The District Six Beneficiary and Redevelopment Trust (D6 Trust) has announced their withdrawal from the Phase 3 of the redevelopment process in the District Six area, citing the fact that claimants were being “seduced by the promise of a free house”.
Speaking to VOC’s Breakfast Beat, the D6 Trust’s chief executive officer, Naz Ally, suggested those claimants who “graciously grabbed upon” the RDP houses being offered by the city, were indirectly selling their birth right, and their children’s inheritance.
Ally said the Trust had always stood for a sustainable District Six, where claimants received dignified homes. However, he said the current phase had shown many claimants forsaking that sustainability, for the promise of free houses. He said the Trust could not participate in a process it did not believe in, calling it a matter of principle.
“Sustainability was built into our plan, and since the people have spoken in such a way, we have decided we are not going to participate in this phase anymore,” he explained.
However, he noted the D6 Trust had no intention of withdrawing from the redevelopment process altogether, saying they still had overwhelming support from claimants, and would continue to “quietly garner that support”, until the time was appropriate for them to step back into the fold.
Discussing the path they would have liked the redevelopment process to have followed, Ally said the D6 Trust had a well-researched business plan developed, which had been posed to the community, the City of Cape Town, as well as all other political stakeholders involved in the process. That plan gave claimants several options, including one that would “sell off the land, build the claimant a nice three bedroom house, and put some change in their pocket”.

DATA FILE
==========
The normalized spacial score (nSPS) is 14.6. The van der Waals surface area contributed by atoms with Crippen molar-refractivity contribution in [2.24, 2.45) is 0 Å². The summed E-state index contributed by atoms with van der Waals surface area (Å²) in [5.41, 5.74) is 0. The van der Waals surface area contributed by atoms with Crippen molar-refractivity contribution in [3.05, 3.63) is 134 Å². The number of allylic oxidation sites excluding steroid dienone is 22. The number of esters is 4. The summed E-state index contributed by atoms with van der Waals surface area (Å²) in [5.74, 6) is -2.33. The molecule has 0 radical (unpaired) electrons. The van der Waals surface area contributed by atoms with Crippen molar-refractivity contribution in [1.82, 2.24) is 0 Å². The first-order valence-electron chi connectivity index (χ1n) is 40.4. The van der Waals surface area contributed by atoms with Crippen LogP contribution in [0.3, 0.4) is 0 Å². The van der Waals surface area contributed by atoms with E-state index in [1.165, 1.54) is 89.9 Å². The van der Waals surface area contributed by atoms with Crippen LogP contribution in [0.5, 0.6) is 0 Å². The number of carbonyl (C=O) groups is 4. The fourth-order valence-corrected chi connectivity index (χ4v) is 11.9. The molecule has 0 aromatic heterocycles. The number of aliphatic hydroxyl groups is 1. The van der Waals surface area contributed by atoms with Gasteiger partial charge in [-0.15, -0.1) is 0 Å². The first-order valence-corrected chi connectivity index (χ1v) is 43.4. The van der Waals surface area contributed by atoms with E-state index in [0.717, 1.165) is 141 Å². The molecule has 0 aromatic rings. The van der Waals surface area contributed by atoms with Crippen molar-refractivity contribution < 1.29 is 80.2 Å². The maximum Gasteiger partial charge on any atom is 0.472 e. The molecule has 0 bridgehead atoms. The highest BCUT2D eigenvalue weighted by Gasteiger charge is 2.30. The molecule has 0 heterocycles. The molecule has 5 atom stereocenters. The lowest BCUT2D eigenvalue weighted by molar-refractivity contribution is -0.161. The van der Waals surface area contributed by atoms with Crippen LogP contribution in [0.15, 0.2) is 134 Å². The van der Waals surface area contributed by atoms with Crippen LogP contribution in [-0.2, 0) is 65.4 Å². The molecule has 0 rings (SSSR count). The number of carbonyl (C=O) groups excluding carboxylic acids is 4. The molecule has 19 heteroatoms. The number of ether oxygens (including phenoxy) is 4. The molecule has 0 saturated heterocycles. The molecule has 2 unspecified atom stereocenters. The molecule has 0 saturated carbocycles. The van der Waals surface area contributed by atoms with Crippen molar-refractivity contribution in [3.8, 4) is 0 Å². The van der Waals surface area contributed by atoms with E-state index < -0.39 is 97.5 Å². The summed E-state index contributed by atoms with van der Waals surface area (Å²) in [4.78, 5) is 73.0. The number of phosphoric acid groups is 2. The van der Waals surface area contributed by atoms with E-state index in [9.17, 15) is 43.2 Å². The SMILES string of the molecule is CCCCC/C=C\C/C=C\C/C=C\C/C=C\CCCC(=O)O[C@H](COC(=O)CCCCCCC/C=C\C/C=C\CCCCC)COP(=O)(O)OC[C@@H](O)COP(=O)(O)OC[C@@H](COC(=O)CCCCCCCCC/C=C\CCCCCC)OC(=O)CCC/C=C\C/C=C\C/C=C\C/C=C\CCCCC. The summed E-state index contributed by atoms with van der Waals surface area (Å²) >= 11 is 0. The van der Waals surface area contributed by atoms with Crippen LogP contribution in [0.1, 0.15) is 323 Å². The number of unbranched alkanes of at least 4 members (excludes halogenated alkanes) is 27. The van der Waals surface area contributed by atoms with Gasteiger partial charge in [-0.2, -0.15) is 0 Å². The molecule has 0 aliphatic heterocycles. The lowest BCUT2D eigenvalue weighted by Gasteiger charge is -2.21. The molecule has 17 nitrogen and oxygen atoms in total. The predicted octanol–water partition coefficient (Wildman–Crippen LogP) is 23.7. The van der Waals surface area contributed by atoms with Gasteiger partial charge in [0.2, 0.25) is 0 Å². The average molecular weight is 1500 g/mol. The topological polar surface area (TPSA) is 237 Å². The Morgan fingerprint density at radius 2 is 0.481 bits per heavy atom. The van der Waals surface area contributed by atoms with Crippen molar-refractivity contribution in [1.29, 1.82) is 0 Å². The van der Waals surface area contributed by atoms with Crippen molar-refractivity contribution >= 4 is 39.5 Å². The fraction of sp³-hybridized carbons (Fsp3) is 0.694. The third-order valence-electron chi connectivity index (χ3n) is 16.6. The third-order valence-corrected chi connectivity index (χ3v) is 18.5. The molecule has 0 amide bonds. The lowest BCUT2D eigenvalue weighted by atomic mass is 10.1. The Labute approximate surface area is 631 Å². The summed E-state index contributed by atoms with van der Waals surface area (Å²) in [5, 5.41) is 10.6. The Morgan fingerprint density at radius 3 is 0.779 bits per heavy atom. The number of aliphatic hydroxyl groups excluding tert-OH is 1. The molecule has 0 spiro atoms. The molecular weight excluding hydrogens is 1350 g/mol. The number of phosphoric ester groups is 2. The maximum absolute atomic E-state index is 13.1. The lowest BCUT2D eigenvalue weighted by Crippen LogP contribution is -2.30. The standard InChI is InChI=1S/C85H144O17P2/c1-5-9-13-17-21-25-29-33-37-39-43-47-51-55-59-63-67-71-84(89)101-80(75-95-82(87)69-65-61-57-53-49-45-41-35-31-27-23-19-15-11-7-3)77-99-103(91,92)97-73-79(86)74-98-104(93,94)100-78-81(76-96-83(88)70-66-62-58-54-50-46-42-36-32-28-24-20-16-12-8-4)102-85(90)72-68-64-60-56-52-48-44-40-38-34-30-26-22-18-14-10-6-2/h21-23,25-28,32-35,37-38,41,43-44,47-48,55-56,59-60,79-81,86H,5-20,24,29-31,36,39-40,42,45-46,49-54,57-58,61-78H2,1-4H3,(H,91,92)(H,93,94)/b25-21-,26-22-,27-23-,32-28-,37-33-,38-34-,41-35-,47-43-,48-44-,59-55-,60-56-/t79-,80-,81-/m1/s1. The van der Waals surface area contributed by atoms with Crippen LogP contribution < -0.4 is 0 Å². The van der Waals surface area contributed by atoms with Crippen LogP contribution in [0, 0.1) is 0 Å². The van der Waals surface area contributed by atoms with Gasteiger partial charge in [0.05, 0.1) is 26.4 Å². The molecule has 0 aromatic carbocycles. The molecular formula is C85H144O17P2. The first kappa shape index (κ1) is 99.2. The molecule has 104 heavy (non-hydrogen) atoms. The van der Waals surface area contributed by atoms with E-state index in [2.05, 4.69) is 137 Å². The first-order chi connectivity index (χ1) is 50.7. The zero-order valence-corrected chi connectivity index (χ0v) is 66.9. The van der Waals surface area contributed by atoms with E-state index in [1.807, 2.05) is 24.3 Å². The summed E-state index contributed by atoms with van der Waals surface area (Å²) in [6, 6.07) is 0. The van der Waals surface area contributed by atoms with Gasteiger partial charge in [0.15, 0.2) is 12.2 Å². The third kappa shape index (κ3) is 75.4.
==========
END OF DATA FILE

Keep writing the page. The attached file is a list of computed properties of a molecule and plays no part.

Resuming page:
However, the option the D6 Trust favoured would have seen all claimants make a financial contribution, between R200 000 and R250 000, which would be used to build claimants a dignified home, and also provide the community with enough cash flow to start the commercial developments in District Six. These commercial developments would be owned by the claimants themselves, meaning they would financially benefit from it as well.
“It’s about sustainability. You get an income, your rates would no longer be a problem, and your pension would no longer a problem. This has all been thrown by the wayside,” he said.
The D6 Trust viewed those who accepted financial compensation instead of the land entitled to them, in the same boat as those accepting RDP houses. He accused them of also selling off their birth right, and their children’s inheritance.
“If your dignity is worth 30 pieces of silver, don’t make it our problem, we are not interested. We are fighting for the people who want to return to District Six, and create a sustainable community,” he said.
Ally also took issue with the land slated to be used for the current phase of development. He suggested the city would look to build as many homes as possible on land provided by the CPUT, and “steal the balance” that they currently owned, and had promised for the redevelopment process.
“Our plan was to integrate all of this land, but because of the way things have now turned out, the danger is that all of that land is in fact lost,” he claimed.
He concluded that all those supporters of the D6 Trust who had already paid the R200 000 plus financial contribution, would be completely reimbursed.
“We cannot sit by and watch unfairness happen. We are going to give the people their money back. All that we have to do is have a resolution tabled, but I’m sure that is just a formality,” he said. VOC (Mubeen Banderker)